7.       The committee further agrees that part of the income generated from tourism should be used in the conservation of cultural “tourist attractions” and in particular to restore damage and dilapidation already suffered by sites and monuments

8.       This does not apply only to government action to rescue and preserve national monuments. Individuals, organisations and small enterprises should be encouraged to invest in making a wider range of sites, facilities and buildings available to cultural tourists.

9.       Governments should provide advice, assistance or support (through grants or through tax incentives) for this purpose, as is already the case in several member states of the Council of Europe. The Committee on Culture, Science and Education is currently preparing a report on tax incentives to cultural heritage conservation.

10       It should be recognized however that cultural tourism in itself could be a viable exercise in supporting local economies through the preservation of local cultural traditions, crafts and activities that might otherwise die out.

11.       This should not be achieved, however, by actively discriminating against foreign tourist guides, who are still prevented from exercising their profession in some Council of Europe member States. Such discrimination should be brought to an end as soon as possible.

12.       Tourism focused on “culture/art/religion” is recognised in our committee’s reports on the preservation and alternative uses of redundant religious buildings and disused hospitals and military buildings, and in the annual awards of European conservation and museum prizes.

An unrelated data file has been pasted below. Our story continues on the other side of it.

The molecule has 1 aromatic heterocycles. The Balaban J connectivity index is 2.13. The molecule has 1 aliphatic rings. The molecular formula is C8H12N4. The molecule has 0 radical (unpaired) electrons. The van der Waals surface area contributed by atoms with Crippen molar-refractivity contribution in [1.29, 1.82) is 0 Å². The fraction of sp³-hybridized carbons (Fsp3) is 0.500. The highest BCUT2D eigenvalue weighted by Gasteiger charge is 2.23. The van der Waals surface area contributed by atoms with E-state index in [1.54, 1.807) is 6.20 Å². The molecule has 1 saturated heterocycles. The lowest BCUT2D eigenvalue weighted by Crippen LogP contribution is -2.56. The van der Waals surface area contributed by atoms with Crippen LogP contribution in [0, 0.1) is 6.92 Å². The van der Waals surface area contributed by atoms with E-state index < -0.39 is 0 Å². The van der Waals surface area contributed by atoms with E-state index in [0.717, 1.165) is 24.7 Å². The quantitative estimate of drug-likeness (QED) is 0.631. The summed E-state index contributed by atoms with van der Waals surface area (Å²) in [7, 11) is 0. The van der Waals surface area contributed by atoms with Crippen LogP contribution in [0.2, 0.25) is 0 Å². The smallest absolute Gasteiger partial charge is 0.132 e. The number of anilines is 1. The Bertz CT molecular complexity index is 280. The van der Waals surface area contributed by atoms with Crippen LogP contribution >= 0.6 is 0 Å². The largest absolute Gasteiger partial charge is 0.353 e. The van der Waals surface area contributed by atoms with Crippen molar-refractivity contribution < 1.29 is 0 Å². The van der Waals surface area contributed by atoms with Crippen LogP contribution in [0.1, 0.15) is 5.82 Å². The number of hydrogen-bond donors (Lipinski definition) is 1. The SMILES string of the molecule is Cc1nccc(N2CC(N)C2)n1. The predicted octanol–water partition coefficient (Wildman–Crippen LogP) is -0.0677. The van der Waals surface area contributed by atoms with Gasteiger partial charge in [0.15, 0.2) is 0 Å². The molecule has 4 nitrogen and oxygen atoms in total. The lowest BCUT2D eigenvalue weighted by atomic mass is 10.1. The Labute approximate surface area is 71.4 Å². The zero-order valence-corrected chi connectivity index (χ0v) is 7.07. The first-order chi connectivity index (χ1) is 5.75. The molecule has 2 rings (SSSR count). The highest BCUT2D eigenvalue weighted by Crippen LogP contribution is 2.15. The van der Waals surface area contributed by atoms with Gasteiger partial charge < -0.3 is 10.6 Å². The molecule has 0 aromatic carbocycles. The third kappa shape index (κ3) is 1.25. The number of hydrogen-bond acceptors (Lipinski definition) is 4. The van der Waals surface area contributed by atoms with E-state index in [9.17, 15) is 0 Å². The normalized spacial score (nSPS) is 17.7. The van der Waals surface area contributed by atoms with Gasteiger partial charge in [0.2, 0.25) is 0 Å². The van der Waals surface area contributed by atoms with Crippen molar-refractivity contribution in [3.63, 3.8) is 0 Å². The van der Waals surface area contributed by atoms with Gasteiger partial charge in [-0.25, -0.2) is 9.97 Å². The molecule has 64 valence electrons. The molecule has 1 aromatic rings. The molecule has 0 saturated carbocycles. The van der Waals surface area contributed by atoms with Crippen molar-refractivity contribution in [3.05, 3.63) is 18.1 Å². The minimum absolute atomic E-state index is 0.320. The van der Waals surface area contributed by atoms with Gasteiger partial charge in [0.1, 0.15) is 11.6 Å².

13.       Visits to cultural events, monuments and museums play an important educational role. It is therefore fully justified that nationals have preferential access to such events and sites. In some Council of Europe member States nationals do not pay entrance fees in museums. This approach should be encouraged.

14.       Cultural tourism also underpins the European heritage as defined by the Council of Europe campaign “Europe, a Common Heritage” and the annual designation by the EU of “European Cities/Capitals of Culture”.

15.       This serves to demonstrate the unity within the diversity of that heritage.

16.       It also serves to widen the cultural horizons of Europeans from widely differing parts of Europe, and to widen and deepen their mutual understanding and tolerance.

17.       This process will be supported by the “European cultural itineraries” that are being developed by many member states of the Council of Europe.

*

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Committee for report: Committee on Economic Affairs and Development (Doc. 9461)

Committee for opinion: Committee on Culture, Science and Education

Reference to the committee: Order No. 541 (1998), Doc. 8720 and Reference No 2507 of 16 May 2000

Secretariat of the committee: Mr. Grayson, Mr Ary, Mrs Theophilova-Permaul, Mr Torcatoriu


1 See Doc. 9461